Oh, also, at higher player counts you really need to watch the stones; it’s very likely that other players can knock you out of contention (either by mistake or intentionally) on stones if they’re feeling like a bit of take-that play.

Either way, I’m probably most inclined to play this at 2 or 3.


  • The Major Parks are better at certain points in the game. There are a few that boost your card-drawing / movement abilities, so get those early; there are some that let you swap stones or draw cards immediately, and it’s better to get those later on. Knowing when to hit the Major Parks is pretty clutch, especially for the ones with more relevant abilities.
  • If you can get a Park Card, you might as well. It’s slightly more efficient to get the 2 or 4 icon cards (2.5 points per icon rather than 2.25), but it also uses a full turn (move to location + get card) to get a card, which makes the 2 icon cards fine unless you’re trying to catch up to another player. If the game weren’t to 5, it might make sense to try to optimize more, but honestly just kinda pick up what you can, card-wise.
  • If you can’t do anything, you might as well move or draw. Drawing will help set you up for future Park Cards, which is good, and moving will help you get more stones, and stones are points, which is also good. If you can’t move to get stones, well, why not move onto a space where your opponent is and Sorry! them back to start? Should be funny.
  • It’s probably not a great idea to end your turn on the same space as an unoccupied Park Card. This usually ends up with another player attempting to spite you and bump you back to start. That said, if you’d like to go back to Start, that may not be a bad way to bait someone into potentially wasting a Move action to “thwart” you.
  • Be careful of the hand limit. This isn’t Ticket to Ride.
  • You should be aware of how many stones other players have basically at all times. Is it worth you trying to get X stone or Y stone? It’s usually worth getting a stone of each color (since it’s points either way), as it forces opponents to actually do some work to earn the Most Stones of a certain color (as opposed to a few games where I’ve seen someone win it with one stone, infuriatingly). It’s a pretty major scoring part of the game (several of the cards are worth as much or more than a Park Card), so don’t overlook how valuable stones are when you’re strategizing your turns.

Pros, Mehs, and Cons


  • Cute theme. This will definitely appeal to the hikers / backpackers in your group (or people looking for a gateway game)
  • The photography art is neat. It does a good job of conveying how beautiful the park is. It’s a bit juxtaposed strangely against the art on the cover of the game and the icons (sort of three different things going on), but it does look nice on the cards themselves.
  • The hand limit is a good move. It blocks my go-to strategy from Ticket to Ride USA, which is probably for the best.
  • I like the information on the various cards. I’m a fan of games with an even-minorly educational component to them, so I’m appreciative of the extra info about the parks on the cards. If you’re planning a trip, this is a nice way to do it! It’s sort of got the same appeal as Highways and Byways, though I do prefer the route-building aspects rather than just going to a location.


  • It’s very large. I waffle on this one a bit because it’s nice that the cards and the tokens are all so large, but it takes up a lot of space; it might be far bigger than you have space for, which is always interesting. It’s more of a warning than anything else, in my opinion.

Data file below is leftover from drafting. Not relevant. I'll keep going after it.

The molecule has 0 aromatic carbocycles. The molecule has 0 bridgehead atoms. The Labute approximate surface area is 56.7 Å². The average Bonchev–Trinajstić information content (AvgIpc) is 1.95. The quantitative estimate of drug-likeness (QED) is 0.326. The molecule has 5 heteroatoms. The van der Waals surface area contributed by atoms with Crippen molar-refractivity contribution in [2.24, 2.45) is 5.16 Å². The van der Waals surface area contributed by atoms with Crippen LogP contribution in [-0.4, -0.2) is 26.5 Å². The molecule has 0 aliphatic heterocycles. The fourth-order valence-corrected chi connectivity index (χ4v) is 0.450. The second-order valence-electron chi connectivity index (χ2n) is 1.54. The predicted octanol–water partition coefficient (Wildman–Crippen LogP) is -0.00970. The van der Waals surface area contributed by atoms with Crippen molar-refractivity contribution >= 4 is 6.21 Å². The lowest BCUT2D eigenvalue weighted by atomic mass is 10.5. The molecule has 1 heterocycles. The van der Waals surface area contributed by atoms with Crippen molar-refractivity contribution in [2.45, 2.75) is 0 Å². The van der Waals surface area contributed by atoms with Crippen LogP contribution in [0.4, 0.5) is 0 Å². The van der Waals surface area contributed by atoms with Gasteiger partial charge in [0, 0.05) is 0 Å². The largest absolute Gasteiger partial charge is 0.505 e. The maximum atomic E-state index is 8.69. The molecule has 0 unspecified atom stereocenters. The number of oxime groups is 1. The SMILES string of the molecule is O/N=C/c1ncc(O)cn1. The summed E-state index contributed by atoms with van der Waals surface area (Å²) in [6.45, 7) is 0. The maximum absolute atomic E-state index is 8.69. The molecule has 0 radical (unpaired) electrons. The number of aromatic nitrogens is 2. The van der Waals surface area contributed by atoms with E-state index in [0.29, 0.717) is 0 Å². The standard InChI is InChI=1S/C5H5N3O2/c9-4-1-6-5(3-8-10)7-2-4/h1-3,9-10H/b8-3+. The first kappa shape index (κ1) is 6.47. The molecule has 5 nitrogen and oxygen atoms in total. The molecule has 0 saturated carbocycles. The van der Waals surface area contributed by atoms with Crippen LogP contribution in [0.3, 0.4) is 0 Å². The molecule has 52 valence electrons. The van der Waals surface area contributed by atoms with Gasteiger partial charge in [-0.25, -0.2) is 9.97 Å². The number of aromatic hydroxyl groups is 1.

• The “adjusted” map of the US throws me off, a bit. Just minorly, but it was pretty confusing when I first saw it.


  • There are a few specific things in the rules that I find frustrating. Most of them are pretty minor, like having to call out your route in advance, but they add a bit of somewhat-needless overhead to what is, as far as I can tell, a pretty light gateway game with a lot of similarities to the classic Ticket to Ride. It seems to be just a situation that would benefit from some additional rules streamlining. The other one I don’t really get is awarding second place for stones when first place cancels out via a tie. That one just seems like a surefire way to make players irritated; even if it works strategically, the frustration factor makes me feel like it’s something I’d rather just ignore. I guess it creates some incentive to tie the player in first, but that almost feels like a take-that element in a game that doesn’t really need it (since it already has a strong blocking element).

Overall: 7 / 10

In Progress

Overall, Trekking the National Parks is fun! Like I said, it comes off to me as a gateway game, which is perfectly fine; it’s a great game for people in your group who love Ticket to Ride but don’t emotionally identify well with trains and are looking for something that appeals a bit more to their interests. My gripe with it is that I find some of the more nuanced rules a bit frustrating because I think they create additional unnecessary overhead which clashes with that whole “gateway game” idea. I’m also a bit of a fan of route-building, so I was slightly disappointed to see that this was more of a “move to a location” and not a “build a really good backpacking trip” game. That’s not the biggest deal, though, because the core of the game is still pretty fun, and I’ve enjoyed the games I’ve played of it. If you love backpacking and want to see more of the US, or if you’re looking for a great gift for the outdoorsy person who’s starting to spend a bit more time inside as the winter starts, Trekking the National Parks might be a solid choice to check out!

If you enjoyed this review and would like to support What’s Eric Playing? in the future, please check out my Patreon. Thanks for reading!